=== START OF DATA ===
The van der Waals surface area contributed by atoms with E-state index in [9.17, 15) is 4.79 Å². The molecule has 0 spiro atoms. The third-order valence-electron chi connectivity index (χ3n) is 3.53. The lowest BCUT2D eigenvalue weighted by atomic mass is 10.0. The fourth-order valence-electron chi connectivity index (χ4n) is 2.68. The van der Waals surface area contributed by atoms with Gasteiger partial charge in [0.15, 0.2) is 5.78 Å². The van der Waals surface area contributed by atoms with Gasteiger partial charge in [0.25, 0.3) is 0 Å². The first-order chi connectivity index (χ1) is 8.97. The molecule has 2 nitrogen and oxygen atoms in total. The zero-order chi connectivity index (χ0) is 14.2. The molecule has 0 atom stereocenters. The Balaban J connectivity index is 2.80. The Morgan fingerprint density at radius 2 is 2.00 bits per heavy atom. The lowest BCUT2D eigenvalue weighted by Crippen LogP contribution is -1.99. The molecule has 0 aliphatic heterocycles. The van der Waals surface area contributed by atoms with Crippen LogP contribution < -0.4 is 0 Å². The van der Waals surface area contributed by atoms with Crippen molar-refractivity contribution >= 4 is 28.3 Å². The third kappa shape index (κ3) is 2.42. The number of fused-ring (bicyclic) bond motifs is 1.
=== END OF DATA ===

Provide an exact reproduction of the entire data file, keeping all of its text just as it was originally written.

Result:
The van der Waals surface area contributed by atoms with E-state index in [9.17, 15) is 4.79 Å². The molecule has 0 spiro atoms. The third-order valence-electron chi connectivity index (χ3n) is 3.53. The lowest BCUT2D eigenvalue weighted by atomic mass is 10.0. The fourth-order valence-electron chi connectivity index (χ4n) is 2.68. The van der Waals surface area contributed by atoms with Gasteiger partial charge in [0.15, 0.2) is 5.78 Å². The van der Waals surface area contributed by atoms with Gasteiger partial charge in [0.25, 0.3) is 0 Å². The first-order chi connectivity index (χ1) is 8.97. The molecule has 2 nitrogen and oxygen atoms in total. The zero-order chi connectivity index (χ0) is 14.2. The molecule has 0 atom stereocenters. The Balaban J connectivity index is 2.80. The Morgan fingerprint density at radius 2 is 2.00 bits per heavy atom. The lowest BCUT2D eigenvalue weighted by Crippen LogP contribution is -1.99. The molecule has 0 aliphatic heterocycles. The van der Waals surface area contributed by atoms with Crippen LogP contribution < -0.4 is 0 Å². The van der Waals surface area contributed by atoms with Crippen molar-refractivity contribution >= 4 is 28.3 Å². The third kappa shape index (κ3) is 2.42. The number of fused-ring (bicyclic) bond motifs is 1.